I am eating a bowl of cereal, standing at the counter watching the sink fill with soapy water. The dishwasher I have just loaded is humming, and the ingredients for my son’s birthday cake await at my elbow. There is an article waiting to be written, company to prepare for, and all my “wanna-do’s” (paint my toenails, push through to the next step on the novel, play with my art & craft arsenal) whispering “pick me! pick me!” I don’t even realize how tight my breath has become until I glance up from the sink and see the maple trees outside my window, leaves dancing in the sun. A hundred shades of green flicker and lift in the light. A deep breath of appreciation slips in deactivating the taut muscles holding me at attention. Right, breathe. As easy and as difficult as that. Lift your eyes up and out. Breathe.
It feels like a day to clean out, reorganize, and start fresh. I have a boatload of photos that I need to categorize in a sensible fashion. I want to redo the categories here on Wordtabulous. My projects remind me of how, a few weeks ago, I watched some chickadees working on a nest in a tree in my backyard.
I love their little black caps!
Then, after last week’s snowstorm, the nest looked like this:
This has nothing to do with the post, I just like how it looks like an ice cream cone.
Today there is nothing left of that nest but a few scattered bits of grass on the snow beneath the tree. What I hadn’t realized is that the birds weren’t building a new nest, they were demolishing an old one for scrap to use in a new location. Talk about green construction.
It isn’t healthy to cling to stuff that doesn’t work anymore, be they ideas, systems, behaviors, or old ball point pens, but taking the old stuff apart, learning from it and reusing what is still good appeals to me. Do you have a closet, a desktop, a lifestyle or something else that needs a fresh start?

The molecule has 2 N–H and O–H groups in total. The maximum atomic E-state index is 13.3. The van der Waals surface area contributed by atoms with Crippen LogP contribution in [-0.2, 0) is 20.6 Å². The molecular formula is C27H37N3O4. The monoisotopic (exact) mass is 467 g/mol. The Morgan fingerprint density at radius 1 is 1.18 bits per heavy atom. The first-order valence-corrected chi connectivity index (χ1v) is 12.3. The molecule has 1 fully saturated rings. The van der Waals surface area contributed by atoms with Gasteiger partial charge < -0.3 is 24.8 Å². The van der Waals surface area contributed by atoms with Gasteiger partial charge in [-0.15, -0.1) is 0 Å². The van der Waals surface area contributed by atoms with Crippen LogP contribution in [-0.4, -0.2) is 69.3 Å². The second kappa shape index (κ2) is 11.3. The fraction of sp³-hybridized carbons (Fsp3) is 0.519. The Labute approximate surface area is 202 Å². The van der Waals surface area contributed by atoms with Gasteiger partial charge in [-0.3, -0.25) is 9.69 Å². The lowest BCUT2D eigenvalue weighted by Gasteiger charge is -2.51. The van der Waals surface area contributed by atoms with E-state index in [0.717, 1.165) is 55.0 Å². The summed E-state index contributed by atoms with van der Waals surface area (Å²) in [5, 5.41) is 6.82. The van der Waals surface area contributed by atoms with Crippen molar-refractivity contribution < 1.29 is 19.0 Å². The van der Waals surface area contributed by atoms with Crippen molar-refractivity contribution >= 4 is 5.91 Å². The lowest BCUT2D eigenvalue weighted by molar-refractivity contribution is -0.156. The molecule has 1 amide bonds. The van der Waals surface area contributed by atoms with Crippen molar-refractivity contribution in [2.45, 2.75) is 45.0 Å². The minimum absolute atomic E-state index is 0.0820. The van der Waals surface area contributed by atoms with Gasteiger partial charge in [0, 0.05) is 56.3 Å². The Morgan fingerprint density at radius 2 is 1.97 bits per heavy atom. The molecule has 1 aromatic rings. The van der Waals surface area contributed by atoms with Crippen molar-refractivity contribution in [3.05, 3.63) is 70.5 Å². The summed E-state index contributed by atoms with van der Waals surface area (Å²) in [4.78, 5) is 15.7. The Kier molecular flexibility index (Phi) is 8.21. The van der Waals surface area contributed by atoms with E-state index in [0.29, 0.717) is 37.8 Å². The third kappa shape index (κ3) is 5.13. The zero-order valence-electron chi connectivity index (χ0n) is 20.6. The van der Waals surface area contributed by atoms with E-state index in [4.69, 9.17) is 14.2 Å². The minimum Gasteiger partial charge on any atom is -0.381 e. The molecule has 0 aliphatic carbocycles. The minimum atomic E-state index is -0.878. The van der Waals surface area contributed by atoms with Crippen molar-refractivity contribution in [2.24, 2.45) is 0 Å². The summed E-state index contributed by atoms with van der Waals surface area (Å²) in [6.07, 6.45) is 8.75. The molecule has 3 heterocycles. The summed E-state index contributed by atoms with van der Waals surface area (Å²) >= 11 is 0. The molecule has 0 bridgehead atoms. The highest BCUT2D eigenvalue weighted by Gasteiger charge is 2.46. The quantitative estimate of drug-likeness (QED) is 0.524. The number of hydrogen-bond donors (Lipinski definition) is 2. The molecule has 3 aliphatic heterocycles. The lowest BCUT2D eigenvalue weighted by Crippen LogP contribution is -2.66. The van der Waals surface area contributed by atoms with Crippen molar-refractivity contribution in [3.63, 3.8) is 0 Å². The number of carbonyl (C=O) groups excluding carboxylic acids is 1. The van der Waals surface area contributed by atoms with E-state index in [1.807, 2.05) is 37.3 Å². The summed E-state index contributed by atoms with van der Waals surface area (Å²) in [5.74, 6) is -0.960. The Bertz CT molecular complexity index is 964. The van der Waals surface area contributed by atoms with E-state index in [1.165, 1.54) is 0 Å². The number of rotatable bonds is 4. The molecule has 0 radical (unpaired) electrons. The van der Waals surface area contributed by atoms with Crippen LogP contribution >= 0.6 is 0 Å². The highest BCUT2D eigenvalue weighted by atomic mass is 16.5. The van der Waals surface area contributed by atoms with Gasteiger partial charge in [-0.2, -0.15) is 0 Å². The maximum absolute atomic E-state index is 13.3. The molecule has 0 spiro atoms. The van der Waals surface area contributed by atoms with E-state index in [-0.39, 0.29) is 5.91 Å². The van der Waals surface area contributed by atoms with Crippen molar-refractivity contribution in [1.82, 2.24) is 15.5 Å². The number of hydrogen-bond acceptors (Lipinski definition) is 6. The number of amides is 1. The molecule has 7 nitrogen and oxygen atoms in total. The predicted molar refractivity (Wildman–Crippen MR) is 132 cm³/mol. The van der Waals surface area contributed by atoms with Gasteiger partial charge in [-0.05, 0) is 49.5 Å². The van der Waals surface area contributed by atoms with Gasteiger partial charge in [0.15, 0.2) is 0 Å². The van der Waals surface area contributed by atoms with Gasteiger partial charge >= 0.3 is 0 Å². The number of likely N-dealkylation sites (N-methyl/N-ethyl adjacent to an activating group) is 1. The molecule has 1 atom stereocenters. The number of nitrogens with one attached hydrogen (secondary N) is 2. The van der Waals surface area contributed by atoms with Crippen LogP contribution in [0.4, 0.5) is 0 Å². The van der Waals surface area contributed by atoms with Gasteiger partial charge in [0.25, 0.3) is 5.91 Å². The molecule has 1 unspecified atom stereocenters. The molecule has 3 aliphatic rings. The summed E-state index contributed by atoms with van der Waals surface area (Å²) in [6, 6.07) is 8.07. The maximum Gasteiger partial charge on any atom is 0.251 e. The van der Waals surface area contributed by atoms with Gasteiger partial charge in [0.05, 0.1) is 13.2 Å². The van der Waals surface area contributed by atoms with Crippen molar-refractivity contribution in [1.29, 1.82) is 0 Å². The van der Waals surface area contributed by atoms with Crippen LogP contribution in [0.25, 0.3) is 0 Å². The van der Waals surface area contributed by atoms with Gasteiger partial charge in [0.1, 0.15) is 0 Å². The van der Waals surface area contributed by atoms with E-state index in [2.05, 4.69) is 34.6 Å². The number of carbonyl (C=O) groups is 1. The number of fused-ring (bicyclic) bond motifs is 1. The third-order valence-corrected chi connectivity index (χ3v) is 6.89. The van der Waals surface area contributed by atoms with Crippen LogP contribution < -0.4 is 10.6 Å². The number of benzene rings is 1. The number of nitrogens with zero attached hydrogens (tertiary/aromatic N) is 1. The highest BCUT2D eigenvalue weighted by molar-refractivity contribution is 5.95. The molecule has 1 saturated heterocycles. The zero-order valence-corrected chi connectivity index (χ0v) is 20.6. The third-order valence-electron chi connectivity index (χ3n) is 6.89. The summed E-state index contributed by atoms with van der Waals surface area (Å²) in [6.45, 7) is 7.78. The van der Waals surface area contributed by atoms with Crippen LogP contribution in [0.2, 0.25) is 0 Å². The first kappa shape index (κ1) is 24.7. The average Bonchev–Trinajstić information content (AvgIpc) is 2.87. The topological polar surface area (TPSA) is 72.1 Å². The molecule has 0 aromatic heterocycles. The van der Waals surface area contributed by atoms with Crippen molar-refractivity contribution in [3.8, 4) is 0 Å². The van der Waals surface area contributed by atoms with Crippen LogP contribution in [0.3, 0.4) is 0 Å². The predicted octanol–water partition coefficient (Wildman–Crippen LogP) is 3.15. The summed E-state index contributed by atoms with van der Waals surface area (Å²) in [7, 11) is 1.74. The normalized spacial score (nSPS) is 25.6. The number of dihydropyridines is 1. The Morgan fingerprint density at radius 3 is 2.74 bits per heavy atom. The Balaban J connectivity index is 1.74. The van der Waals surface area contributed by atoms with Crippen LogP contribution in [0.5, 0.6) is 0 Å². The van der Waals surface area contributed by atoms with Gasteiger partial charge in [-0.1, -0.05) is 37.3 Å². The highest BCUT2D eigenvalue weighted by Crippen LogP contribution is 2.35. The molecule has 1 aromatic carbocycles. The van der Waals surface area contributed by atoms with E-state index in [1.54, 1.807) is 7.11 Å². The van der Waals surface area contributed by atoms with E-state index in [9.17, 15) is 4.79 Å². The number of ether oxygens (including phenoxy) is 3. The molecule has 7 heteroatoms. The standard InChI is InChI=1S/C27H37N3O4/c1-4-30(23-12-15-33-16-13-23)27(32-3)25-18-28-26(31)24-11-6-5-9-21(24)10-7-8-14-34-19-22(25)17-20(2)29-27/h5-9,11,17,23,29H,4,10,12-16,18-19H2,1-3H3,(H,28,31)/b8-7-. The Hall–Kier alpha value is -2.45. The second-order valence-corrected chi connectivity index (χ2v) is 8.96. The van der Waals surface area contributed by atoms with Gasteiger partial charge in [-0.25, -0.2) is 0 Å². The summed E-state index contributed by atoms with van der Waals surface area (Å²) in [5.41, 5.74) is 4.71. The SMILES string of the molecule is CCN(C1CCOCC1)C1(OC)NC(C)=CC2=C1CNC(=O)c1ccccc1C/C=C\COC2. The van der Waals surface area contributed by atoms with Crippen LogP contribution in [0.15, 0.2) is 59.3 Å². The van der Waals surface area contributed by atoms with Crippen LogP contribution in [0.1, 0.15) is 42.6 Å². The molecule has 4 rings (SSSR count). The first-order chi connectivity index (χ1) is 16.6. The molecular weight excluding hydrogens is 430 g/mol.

This morning I pulled on my snowshoes and trudged to the park near my house. It was still and warm (in the low twenties) with sunshine that varied from comfortably diffuse to cheerfully and painfully bright. For forty minutes I dodged yellow snow by park paths, tried to find new paths through underbrush around ponds, and deliciously broke through wide, unmarked fields.
I laughed because it felt like I was breaking a rule—don’t trek through that pristine snow! HaHA! I broke a rule! Okay, I broke a rule that isn’t a rule and if it was a rule it would be stupid, but the paralyzing good girl craziness I struggle with lost some ground today. I was tired and thoroughly warmed up by the time I got home with forty minutes of movement behind me, two pieces of garbage I picked up along the way (this is not good girl excessiveness; litter is gross,) and a huge cramp in my right hand (what in the world?) I was warm enough to sit down on my patio and reflect on life a little. Stay tuned for an upcoming essay on how writing is like a bad boyfriend.
I may have neglected to mention that I am between jobs right now. I was…released from my schedule (?) last month when I simply ran out of things to do. With the agency change and move, my workload went from insane to nothing in three months. I am assured I will be called back as they need help, presumably with large projects, but was told “if that is too loosey goosey,” for me in terms of employment they would understand if I needed to look elsewhere. Waiting by the phone is not my thing, so I am looking, and writing…and snowshoeing. Today’s revelation is that taking a moment now and then in the fresh air has a way of helping you stay grounded, and feeling anchored makes it easier when life is changing around you. Peace.
There is always a sunrise, even after the longest night. I am glad we made it through the darkness.
Facing east for a moment of daydreaming, my eye is drawn to my favorite tree. Three seasons of the year she and her neighbors are uniformly robed in leaves, but in winter she is revealed. The curve in her spine and a raggedy squirrel’s nest tucked behind one ear do not deter her. She is dancing.
I do not know why the city curved for my camera, but I love that it made the effort.
Taken with the camera on my HTC Evo smartphone. (Pretty good, huh? Don’t hate me.)
I don’t believe God lives in the clouds. I have, however, come to think that there is a hatch in my soul that is shut most of the time and the key to cracking it open is the sky. Strata of color at dawn, clouds ablaze with the light of a descending sun, sister moon rising majestically, fat rainclouds bumping shoulders and gaping just enough for glimpses of the richness and bright up above, falling stars and the bottomless black night with remote suns and galaxies and neighbor planets blazing: all of it can stop me dead in my tracks. When I am captured by the sky, I stop and see. I don’t just look, I see. For a pause, I am in the moment, and in that moment I meet God. In that moment, I am sane and all the screwed up ideas and guilt and pressure roosting in my brain fall away and there we are, God and I, admiring the sky and being.
Be Still and Know That I Am.